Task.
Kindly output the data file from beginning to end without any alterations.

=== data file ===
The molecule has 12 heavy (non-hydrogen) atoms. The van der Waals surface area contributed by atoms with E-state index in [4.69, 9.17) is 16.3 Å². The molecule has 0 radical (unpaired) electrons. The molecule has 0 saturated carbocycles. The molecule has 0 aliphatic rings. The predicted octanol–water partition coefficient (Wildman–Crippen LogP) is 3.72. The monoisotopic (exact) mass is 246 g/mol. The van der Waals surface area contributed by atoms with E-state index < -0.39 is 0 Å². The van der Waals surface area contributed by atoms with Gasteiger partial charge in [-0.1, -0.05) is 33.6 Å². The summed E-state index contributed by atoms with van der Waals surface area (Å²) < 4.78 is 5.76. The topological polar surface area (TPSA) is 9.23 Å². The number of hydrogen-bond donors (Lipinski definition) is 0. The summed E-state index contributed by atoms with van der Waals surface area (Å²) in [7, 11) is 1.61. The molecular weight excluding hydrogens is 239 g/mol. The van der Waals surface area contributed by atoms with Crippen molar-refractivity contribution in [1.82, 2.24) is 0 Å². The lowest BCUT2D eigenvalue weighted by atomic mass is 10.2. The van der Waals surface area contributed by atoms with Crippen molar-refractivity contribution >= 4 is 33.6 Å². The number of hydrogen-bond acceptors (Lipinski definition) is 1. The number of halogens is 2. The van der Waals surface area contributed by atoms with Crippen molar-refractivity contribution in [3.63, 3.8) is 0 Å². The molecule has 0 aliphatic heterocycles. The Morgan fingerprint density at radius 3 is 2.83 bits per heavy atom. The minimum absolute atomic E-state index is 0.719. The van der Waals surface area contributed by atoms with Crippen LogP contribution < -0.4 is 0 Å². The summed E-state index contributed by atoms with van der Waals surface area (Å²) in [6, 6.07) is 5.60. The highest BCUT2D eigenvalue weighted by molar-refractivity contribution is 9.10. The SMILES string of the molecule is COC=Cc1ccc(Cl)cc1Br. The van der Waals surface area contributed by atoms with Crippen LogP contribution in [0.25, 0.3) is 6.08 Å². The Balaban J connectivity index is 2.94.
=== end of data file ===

The molecule has 12 heavy (non-hydrogen) atoms. The van der Waals surface area contributed by atoms with E-state index in [4.69, 9.17) is 16.3 Å². The molecule has 0 radical (unpaired) electrons. The molecule has 0 saturated carbocycles. The molecule has 0 aliphatic rings. The predicted octanol–water partition coefficient (Wildman–Crippen LogP) is 3.72. The monoisotopic (exact) mass is 246 g/mol. The van der Waals surface area contributed by atoms with E-state index < -0.39 is 0 Å². The van der Waals surface area contributed by atoms with Gasteiger partial charge in [-0.1, -0.05) is 33.6 Å². The summed E-state index contributed by atoms with van der Waals surface area (Å²) < 4.78 is 5.76. The topological polar surface area (TPSA) is 9.23 Å². The number of hydrogen-bond donors (Lipinski definition) is 0. The summed E-state index contributed by atoms with van der Waals surface area (Å²) in [7, 11) is 1.61. The molecular weight excluding hydrogens is 239 g/mol. The van der Waals surface area contributed by atoms with Crippen molar-refractivity contribution in [1.82, 2.24) is 0 Å². The lowest BCUT2D eigenvalue weighted by atomic mass is 10.2. The van der Waals surface area contributed by atoms with Crippen molar-refractivity contribution >= 4 is 33.6 Å². The number of hydrogen-bond acceptors (Lipinski definition) is 1. The number of halogens is 2. The van der Waals surface area contributed by atoms with Crippen molar-refractivity contribution in [3.63, 3.8) is 0 Å². The molecule has 0 aliphatic heterocycles. The Morgan fingerprint density at radius 3 is 2.83 bits per heavy atom. The minimum absolute atomic E-state index is 0.719. The van der Waals surface area contributed by atoms with Crippen LogP contribution < -0.4 is 0 Å². The summed E-state index contributed by atoms with van der Waals surface area (Å²) in [6, 6.07) is 5.60. The highest BCUT2D eigenvalue weighted by molar-refractivity contribution is 9.10. The SMILES string of the molecule is COC=Cc1ccc(Cl)cc1Br. The van der Waals surface area contributed by atoms with Crippen LogP contribution in [0.25, 0.3) is 6.08 Å². The Balaban J connectivity index is 2.94.